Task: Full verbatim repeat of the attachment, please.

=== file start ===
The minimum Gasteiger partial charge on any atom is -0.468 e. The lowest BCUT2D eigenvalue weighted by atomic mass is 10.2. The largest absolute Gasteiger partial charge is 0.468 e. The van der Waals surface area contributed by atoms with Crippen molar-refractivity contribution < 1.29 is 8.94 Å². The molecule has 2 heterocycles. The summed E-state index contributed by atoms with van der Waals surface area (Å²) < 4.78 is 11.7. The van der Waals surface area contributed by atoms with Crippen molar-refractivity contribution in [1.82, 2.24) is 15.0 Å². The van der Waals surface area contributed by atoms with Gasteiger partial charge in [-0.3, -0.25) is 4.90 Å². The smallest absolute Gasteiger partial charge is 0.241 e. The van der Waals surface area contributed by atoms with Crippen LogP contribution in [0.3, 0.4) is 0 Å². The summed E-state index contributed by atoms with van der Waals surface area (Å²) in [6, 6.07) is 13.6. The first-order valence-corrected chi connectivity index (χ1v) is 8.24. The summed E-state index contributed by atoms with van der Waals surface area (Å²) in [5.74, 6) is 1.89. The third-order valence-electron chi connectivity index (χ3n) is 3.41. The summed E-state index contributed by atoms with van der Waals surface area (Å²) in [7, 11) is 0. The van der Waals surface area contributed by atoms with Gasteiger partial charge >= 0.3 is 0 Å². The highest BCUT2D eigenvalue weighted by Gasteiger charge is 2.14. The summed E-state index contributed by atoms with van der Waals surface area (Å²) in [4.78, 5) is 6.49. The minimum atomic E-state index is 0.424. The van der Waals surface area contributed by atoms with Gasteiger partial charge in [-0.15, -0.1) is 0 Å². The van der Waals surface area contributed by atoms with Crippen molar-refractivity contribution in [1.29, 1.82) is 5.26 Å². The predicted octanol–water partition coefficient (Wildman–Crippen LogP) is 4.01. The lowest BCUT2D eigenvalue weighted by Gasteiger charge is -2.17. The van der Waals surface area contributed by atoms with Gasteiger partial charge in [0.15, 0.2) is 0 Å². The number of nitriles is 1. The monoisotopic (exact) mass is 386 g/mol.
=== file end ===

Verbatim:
The minimum Gasteiger partial charge on any atom is -0.468 e. The lowest BCUT2D eigenvalue weighted by atomic mass is 10.2. The largest absolute Gasteiger partial charge is 0.468 e. The van der Waals surface area contributed by atoms with Crippen molar-refractivity contribution < 1.29 is 8.94 Å². The molecule has 2 heterocycles. The summed E-state index contributed by atoms with van der Waals surface area (Å²) < 4.78 is 11.7. The van der Waals surface area contributed by atoms with Crippen molar-refractivity contribution in [1.82, 2.24) is 15.0 Å². The van der Waals surface area contributed by atoms with Gasteiger partial charge in [-0.3, -0.25) is 4.90 Å². The smallest absolute Gasteiger partial charge is 0.241 e. The van der Waals surface area contributed by atoms with Crippen LogP contribution in [0.3, 0.4) is 0 Å². The summed E-state index contributed by atoms with van der Waals surface area (Å²) in [6, 6.07) is 13.6. The first-order valence-corrected chi connectivity index (χ1v) is 8.24. The summed E-state index contributed by atoms with van der Waals surface area (Å²) in [5.74, 6) is 1.89. The third-order valence-electron chi connectivity index (χ3n) is 3.41. The summed E-state index contributed by atoms with van der Waals surface area (Å²) in [7, 11) is 0. The van der Waals surface area contributed by atoms with Gasteiger partial charge >= 0.3 is 0 Å². The highest BCUT2D eigenvalue weighted by Gasteiger charge is 2.14. The summed E-state index contributed by atoms with van der Waals surface area (Å²) in [4.78, 5) is 6.49. The minimum atomic E-state index is 0.424. The van der Waals surface area contributed by atoms with Gasteiger partial charge in [-0.15, -0.1) is 0 Å². The van der Waals surface area contributed by atoms with Crippen molar-refractivity contribution in [1.29, 1.82) is 5.26 Å². The predicted octanol–water partition coefficient (Wildman–Crippen LogP) is 4.01. The lowest BCUT2D eigenvalue weighted by Gasteiger charge is -2.17. The van der Waals surface area contributed by atoms with Gasteiger partial charge in [0.15, 0.2) is 0 Å². The number of nitriles is 1. The monoisotopic (exact) mass is 386 g/mol.